Horticulture 2022 Newsletter No. 23

Horticulture News



Blog Post: http://www.ksuhortnewsletter.org

Video of the Week: Buffalograss: Fertilizing and Mowing

Turn compost pile after it cools
Deadhead flowers. https://tinyurl.com/y7vhao7x
Remove flower stalks from peonies and iris.
Fertilize warm-season lawns such as zoysia, bermuda and buffalo.

New Potatoes
Many gardeners look forward to harvesting new potatoes at this time of year. New potatoes are immature and should be about the size of walnuts. Pull soil away from the base of the plants to see if the tubers are the desired size. If they are, dig entire plants and allow the skins of the exposed tubers to dry for several hours before gathering. These young potatoes are very tender and prone to the skin “slipping” unless they are given a few hours to dry. Even then these immature potatoes will not store well. Red-skinned varieties are often preferred as they are the earliest to produce. (Ward Upham)

Do Not Over-Fertilize Tomatoes
Though tomatoes need to be fertilized to yield well, too much nitrogen can result in large plants with little to no fruit. Tomatoes should be fertilized before planting and sidedressed with a nitrogen fertilizer three times during the season.
The first sidedressing should go down one to two weeks before the first tomato ripens. The second should be applied two weeks after the first tomato ripens and the third one month after the second. Common sources of nitrogen-only fertilizers include nitrate of soda, urea, and ammonium sulfate. Blood meal is an organic fertilizer that contains primarily, but not exclusively, nitrogen. Use only one of the listed fertilizers and apply at the rate given below.
Nitrate of soda (16-0-0): Apply 2/3 pound (1.5 cups) fertilizer per 30 feet of row.
Blood Meal (12-1.5-.6): Apply 14 ounces (1.75 cups) fertilizer per 30 feet of row.
Urea (46-0-0): Apply 4 ounces (½ cup) fertilizer per 30 feet of row.
Ammonium Sulfate (21-0-0): Apply 0.5 pounds (1 cup) fertilizer per 30 feet of row.

If you cannot find the above materials, you can use a lawn fertilizer that is about 30 percent nitrogen (nitrogen is the first number in the set of three) and apply it at the rate of 1/3 pound (3/4 cup) per 30 feet of row. Do not use a fertilizer that contains a weed killer or weed preventer. (Ward Upham)

Fruit Reminders
Fruit gardens have certain chores that need to be done through the growing season such as the following.
* Remove some fruit from heavily loaded apples and peaches (if the flower buds weren’t killed by frost) to improve fruit size and prevent limbs from breaking. Apples and peaches should be spaced about every 6 to 8 inches. Note that is an average spacing. Two fruit can be closer together if the average is correct.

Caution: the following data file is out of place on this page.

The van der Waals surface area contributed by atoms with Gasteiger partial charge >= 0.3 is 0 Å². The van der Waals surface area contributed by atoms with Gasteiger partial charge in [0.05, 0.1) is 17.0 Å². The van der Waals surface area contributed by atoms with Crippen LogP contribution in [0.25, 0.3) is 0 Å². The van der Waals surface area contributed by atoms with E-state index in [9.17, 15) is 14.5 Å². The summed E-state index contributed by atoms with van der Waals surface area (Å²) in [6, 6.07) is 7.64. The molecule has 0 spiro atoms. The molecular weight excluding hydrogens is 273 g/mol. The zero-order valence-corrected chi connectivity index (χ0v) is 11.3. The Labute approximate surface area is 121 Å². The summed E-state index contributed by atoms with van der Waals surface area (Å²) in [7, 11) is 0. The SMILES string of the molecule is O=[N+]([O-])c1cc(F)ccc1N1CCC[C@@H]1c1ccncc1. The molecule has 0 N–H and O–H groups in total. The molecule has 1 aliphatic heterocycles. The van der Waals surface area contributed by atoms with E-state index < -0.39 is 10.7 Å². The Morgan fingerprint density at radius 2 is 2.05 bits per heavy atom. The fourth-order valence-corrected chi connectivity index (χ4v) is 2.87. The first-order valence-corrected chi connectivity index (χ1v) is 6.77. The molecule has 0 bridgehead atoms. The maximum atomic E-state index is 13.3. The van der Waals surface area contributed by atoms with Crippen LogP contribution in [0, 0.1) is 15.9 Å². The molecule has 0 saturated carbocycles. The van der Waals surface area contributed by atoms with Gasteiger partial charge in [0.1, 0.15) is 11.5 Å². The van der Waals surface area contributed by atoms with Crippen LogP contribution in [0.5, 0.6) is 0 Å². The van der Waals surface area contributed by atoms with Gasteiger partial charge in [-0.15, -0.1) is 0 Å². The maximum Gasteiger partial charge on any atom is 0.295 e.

* Remove sucker growth from the base of fruit trees and grape vines.
* Remove water sprout growth from fruit trees. Water sprouts grow straight up from existing branches.
* Water as needed. About 1 inch of water per week is about right though more may be needed during hot spells.
* “Comb” new growth on grape vines so these new shoots hang down for greater exposure to sunlight.
* Continue disease and insect control to prevent fruit damage. For more detail on fruit sprays, see “Spray Schedules” on our publication page. (Ward Upham)

How Healthy is My Tree?
One of the most important clues in determining the health of your trees is the amount of new growth that tree produces. A healthy tree should have a minimum of 4 to 6 inches of new growth each year. Check branches with the tips in the open and not shaded by the tree itself. Anything less than 4 inches on the majority of branches suggests the tree is under a great deal of stress.
So how do you tell where the new growth stops? Look for a color change in the stem. New growth is often greener than that from the previous year. There is also often an area of what looks like compressed growth where growth transitions from one year to the next.
Lastly, look at leaf attachment. Leaves are only produced on current season’s growth. Therefore, new growth stops where leaves are no longer attached directly to the twig but to side branches. However, pay attention as leaves may be appear to be attached directly to last year’s growth but are actually borne on short spurs. If you look closely, you can tell the difference.
All this clue tells you is whether a tree is under stress or not. It does not tell you what is causing poor growth. Stress is cumulative. In other words, trees may not have completely recovered from stressful conditions (such as drought) that occurred within the last several years. The accumulating stress may have damaged root systems with further damage occurring due to the dry soils last fall and winter. These trees may struggle as we enter summer. Though the roots were able to keep up with moisture demands during the cooler spring weather, they may not be able to as temperatures rise. Such trees may suddenly collapse and die or slough off branches they can no longer support. If possible, water to a depth of 12 inches every couple of weeks we do not receive rain in order to avoid further stress. (Ward Upham)

Look for Bagworms Now
Most calls on how to control bagworms come in during late-July to early-August when damage appears. Bagworms are difficult to control when they are that large. They are much easier to kill while small.